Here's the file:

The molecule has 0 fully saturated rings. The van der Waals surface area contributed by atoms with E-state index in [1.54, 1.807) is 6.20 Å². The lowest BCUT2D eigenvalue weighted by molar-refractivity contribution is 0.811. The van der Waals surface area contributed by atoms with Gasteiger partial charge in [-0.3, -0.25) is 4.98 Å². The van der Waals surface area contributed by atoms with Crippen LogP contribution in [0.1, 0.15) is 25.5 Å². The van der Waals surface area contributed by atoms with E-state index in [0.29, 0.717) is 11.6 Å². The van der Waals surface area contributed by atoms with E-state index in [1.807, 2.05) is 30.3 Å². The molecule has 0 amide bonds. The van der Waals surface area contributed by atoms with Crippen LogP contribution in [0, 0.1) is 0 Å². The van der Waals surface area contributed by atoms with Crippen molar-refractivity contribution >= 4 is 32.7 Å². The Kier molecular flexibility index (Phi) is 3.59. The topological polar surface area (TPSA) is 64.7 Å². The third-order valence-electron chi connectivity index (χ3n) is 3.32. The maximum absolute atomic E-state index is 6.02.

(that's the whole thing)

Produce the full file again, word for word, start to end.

The molecule has 0 fully saturated rings. The van der Waals surface area contributed by atoms with E-state index in [1.54, 1.807) is 6.20 Å². The lowest BCUT2D eigenvalue weighted by molar-refractivity contribution is 0.811. The van der Waals surface area contributed by atoms with Gasteiger partial charge in [-0.3, -0.25) is 4.98 Å². The van der Waals surface area contributed by atoms with Crippen LogP contribution in [0.1, 0.15) is 25.5 Å². The van der Waals surface area contributed by atoms with E-state index in [0.29, 0.717) is 11.6 Å². The van der Waals surface area contributed by atoms with E-state index in [1.807, 2.05) is 30.3 Å². The molecule has 0 amide bonds. The van der Waals surface area contributed by atoms with Crippen LogP contribution in [0, 0.1) is 0 Å². The van der Waals surface area contributed by atoms with Crippen molar-refractivity contribution >= 4 is 32.7 Å². The Kier molecular flexibility index (Phi) is 3.59. The topological polar surface area (TPSA) is 64.7 Å². The third-order valence-electron chi connectivity index (χ3n) is 3.32. The maximum absolute atomic E-state index is 6.02.